• These three delegates are responsible for translating those material and cupertino widgets.
  • datepickerar.png
  • We can also create our own delegates to translate our app's texts. I can't explain that here, as it is out of the scope of this blog. I'll explain this in a future blog.

localeListResolutionCallback :

  • This callback is responsible for choosing the app's locale when the app is started, and when the user changes the device's locale.
  • When a localeListResolutionCallback is provided, Flutter will first attempt to resolve the locale with the provided localeListResolutionCallback. If the callback or result is null, it will fallback to trying the localeResolutionCallback. If both localeResolutionCallback and localeListResolutionCallback are left null or fail to resolve (return null), the a basic fallback algorithm will be used.
  • The priority of each available fallback is:
  • localeListResolutionCallback is attempted first.
  • localeResolutionCallback is attempted second.
  • Flutter's basic resolution algorithm, as described in supportedLocales, is attempted last.
  • This callback function takes two arguments.
  • locale: List of locales.
  • supportedLocale: supportedLocale
  • Example :
    MaterialApp(
        localeListResolutionCallback: (locales, supportedLocales) {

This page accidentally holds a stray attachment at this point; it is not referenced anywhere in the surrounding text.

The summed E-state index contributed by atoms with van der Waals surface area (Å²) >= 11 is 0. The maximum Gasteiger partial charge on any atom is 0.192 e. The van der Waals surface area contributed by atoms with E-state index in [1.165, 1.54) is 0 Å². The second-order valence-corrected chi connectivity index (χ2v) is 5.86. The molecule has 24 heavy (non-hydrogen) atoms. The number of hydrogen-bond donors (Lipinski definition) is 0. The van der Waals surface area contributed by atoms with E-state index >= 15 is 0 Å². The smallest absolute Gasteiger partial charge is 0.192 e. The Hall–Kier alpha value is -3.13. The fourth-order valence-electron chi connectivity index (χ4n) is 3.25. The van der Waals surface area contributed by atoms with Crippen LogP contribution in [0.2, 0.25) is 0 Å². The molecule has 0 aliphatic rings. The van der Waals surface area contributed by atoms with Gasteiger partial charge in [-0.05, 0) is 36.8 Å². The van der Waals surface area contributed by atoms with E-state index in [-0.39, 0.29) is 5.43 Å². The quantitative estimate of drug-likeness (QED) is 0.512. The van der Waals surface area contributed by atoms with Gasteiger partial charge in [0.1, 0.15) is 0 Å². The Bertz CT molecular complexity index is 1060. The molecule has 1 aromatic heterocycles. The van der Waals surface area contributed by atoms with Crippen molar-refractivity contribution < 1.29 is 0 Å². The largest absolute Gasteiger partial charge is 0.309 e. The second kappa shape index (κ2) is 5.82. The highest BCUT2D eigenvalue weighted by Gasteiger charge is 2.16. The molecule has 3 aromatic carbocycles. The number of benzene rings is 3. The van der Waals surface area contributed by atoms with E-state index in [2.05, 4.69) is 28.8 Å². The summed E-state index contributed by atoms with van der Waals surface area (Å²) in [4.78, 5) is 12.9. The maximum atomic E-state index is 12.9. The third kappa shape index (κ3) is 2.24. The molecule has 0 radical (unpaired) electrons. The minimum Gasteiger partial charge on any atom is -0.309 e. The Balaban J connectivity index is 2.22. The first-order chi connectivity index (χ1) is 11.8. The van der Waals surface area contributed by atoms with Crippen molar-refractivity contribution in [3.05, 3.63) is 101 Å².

print(locales);
          print(supportedLocales);
          return null;
        },
        home: HomePage(),
    ),
    
  • Output :
  • localeList.png
  • I'm executing this code on dartad.dev (Windows).

restorationScopeId :

  • As a developer, we need to take care of the app's user interface by preserving it. By doing this, It creates an illusion that your app is always running.
  • Sometimes interruptions can occur on devices and might cause the system to terminate your app to free up resources.
  • But the users do not know all these behind the scene activities. They only expect your app to be in the same state as when they left.
  • For that State Preservation and Restoration concepts are used. It ensures that the app returns to its previous state when it launches again.
  • Flutter has the RestorationManager which is responsible for handling all the state restoration work. We don't usually use it directly.
  • RestorationBucket is used to hold the piece of the restoration data that our app needs to restore its state later.
  • RestorationScope is used to provide a scoped RestorationBucket to its descendants.
  • If the restorationScopeId parameter is null then, the restoration is disabled for its descendants.
  • RestorationMixin is the one that is used by our widget's state. It provides use an API to save and restore our state.
  • And finally, we have to use restorable properties, which are used to represent the data to be stored in the buckets.
  • LetsTakeAnExampleForInstanceGIF.gif
  • First of all we have to provide a restorationScopeId to our MaterialApp.
  • MaterialApp(
        restorationScopeId: 'root',  //default value if null.
        home: HomePage(),
    );
    
  • Then use RestorationMixin mixed-in with HomePage